Night of the Scoundrel

By: Kelly Bowen

A Devils of Dover Novella

Chapter 1

London, England

December 1820

King had seen the beginning of the fight.

He’d been standing too far away to keep it from starting but close enough to know how it would end. The three men who had slunk up the darkened alley had been arrogant mongrels, sure of their position as the superior predator. King knew their type—malice, avarice, or a combination of both snuffing any glimmer of intelligence.

He wondered if, even for a second, the men had questioned how an ebony-haired angel, dressed in dark breeches and a midnight coat, had appeared in such a filthy place and yet remained untouched and unscathed. Her cold demeanor and her utter lack of alarm should have given them at least a moment’s pause, but it appeared as though uncommon beauty and uncommon opportunity had stirred the men’s blood and rendered them oblivious to their peril.

By the time King reached the mouth of the alley, the largest of the three men was already staggering against the rough stone wall, doubled over. The two remaining assailants were circling her with small knives, blood blooming into the fabric along the edges of a half dozen cuts and punctures in their clothing. They were outmatched, King knew, even if they didn’t. And the best thing for them to do would be to flee—but this had become a matter of pride. One that they would never settle to their satisfaction, if they even survived.

The angel’s rapier flashed in the twilight, like a flare of lightning, and King assessed the ease and the balance with which the woman handled the long-needled blade. Someone, at some point, had given this woman the sort of technical instruction reserved for aristocratic sons. Someone with the sort of wealth and security that allowed one to fight for mere sport and amusement. An indulgent father. A conspiring brother, perhaps. Or maybe a smitten lover.

Yet the black-clad angel also wielded a knife in her other hand, the blade long and curved and stained scarlet along the edge. There was nothing aristocratic about this weapon. It was nothing less than an unadorned instrument of death, and it sat as easily in her hand as the rapier. Someone else had tutored her. Someone who had learned to fight for survival, not entertainment.

Her booted feet made no sound as she circled, keeping a careful eye on the remaining two attackers.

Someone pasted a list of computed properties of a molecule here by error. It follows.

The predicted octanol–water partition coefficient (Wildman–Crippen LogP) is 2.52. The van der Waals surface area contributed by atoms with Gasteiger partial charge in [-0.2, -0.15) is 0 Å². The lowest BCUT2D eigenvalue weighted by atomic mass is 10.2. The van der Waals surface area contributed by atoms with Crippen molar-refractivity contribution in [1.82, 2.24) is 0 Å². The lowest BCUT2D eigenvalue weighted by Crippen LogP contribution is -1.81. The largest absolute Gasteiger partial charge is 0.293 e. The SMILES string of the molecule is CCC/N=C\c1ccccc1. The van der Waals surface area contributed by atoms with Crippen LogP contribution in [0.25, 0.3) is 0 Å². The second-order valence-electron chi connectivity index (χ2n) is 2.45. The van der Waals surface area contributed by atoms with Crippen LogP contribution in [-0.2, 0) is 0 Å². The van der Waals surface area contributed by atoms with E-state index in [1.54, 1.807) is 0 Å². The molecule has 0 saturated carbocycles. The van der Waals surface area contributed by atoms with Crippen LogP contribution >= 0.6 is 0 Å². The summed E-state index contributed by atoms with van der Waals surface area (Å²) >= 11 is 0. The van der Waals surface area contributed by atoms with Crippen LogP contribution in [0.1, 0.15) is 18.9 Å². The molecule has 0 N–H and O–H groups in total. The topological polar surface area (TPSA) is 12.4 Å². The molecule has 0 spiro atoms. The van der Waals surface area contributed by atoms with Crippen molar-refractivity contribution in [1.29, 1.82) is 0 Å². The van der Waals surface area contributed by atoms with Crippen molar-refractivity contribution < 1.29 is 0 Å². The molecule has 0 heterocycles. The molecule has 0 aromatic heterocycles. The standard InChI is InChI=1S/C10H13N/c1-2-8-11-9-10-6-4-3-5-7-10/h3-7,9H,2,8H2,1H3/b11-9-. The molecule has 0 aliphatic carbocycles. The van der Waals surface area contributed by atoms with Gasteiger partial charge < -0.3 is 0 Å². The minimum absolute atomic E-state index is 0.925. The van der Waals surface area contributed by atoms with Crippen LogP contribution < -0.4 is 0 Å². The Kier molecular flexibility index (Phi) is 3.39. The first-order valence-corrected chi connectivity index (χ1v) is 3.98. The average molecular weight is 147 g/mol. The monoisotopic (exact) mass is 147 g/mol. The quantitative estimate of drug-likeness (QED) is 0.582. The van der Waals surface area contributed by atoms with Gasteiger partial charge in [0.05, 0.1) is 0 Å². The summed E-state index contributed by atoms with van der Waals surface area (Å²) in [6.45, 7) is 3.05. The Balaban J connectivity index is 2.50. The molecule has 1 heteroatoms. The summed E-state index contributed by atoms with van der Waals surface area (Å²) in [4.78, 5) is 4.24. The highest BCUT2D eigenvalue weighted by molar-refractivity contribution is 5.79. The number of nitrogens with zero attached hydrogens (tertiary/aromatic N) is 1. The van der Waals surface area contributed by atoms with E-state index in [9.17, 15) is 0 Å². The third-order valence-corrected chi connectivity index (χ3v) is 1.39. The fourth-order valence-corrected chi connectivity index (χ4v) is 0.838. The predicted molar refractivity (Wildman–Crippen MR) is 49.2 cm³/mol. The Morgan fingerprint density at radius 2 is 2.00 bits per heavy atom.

“Whore,” the taller of the two snarled, thrusting his knife toward her.

She danced back, her rapier deflecting a similar offensive by the second thug as he lunged at her from the side. “When the occasion requires,” she murmured.

King tightened his hand on the smooth silver knob of his walking stick. Her face was expressionless, a mask of concentration, and to intervene now would be dangerous. A distraction could prove her undoing.

The thickset assailant groaned from where he still sagged against the wall and abruptly dropped to the ground.

The woman tipped her head. “Your friend is bleeding. He requires your assistance. Take him and go.”

“And you’ll pay for that, ye poxy bitch, afore we go anywhere.”

“I have no quarrel with you.” Her voice was devoid of inflection.

“Ye need to be taught a lesson.”

A ghost of a smile touched her lips, but it was chilling. “There is nothing you can teach me that I haven’t already learned, I can assure you.”

It was the shorter man who moved first, another desperate lunge with a rusty blade that should have gutted her from the side. She twisted, her curved blade sweeping down on his wrist in a flash of quicksilver. The man’s knife clattered to the stone as he crumpled, and his pitiful scream was drowned out by the infuriated roar of the man who remained standing. He came at her in a blind charge, his blade raised high above his shoulder.


From where he stood, King heard the crunch of bone as the pommel of her knife snapped his head back, blood spurting like a geyser from his nose. She spun, her leg striking down on her attacker’s low and hard at his knee. The man collapsed in an ignoble pile next to his consorts, writhing and moaning.

The woman, who looked like an angel but fought like Lucifer himself, stood silently for a moment before wiping her blades on the coat of the nearest fallen man. She sheathed both weapons and, in the pale gray light, caught in profile alone against the cold stone, looked more weary than triumphant.

A strange feeling curled deep through King’s chest, peculiar tendrils of…empathy? Longing? He almost took a step forward before he caught himself, swallowing hard against his momentary weakness. A woman such as this did not need empathy.

And he did not need to tarry at the mouth of this stinking cesspool of an alley. He was already late. He should return across the street and to his carriage, which awaited him. In less than four hours he would have the cream of London society in his ballroom, every greedy, grasping peer vying with every other to attain the unattainable. His auctions were as exclusive as they were legendary, and he needed to ensure preparations at his estate had been completed.

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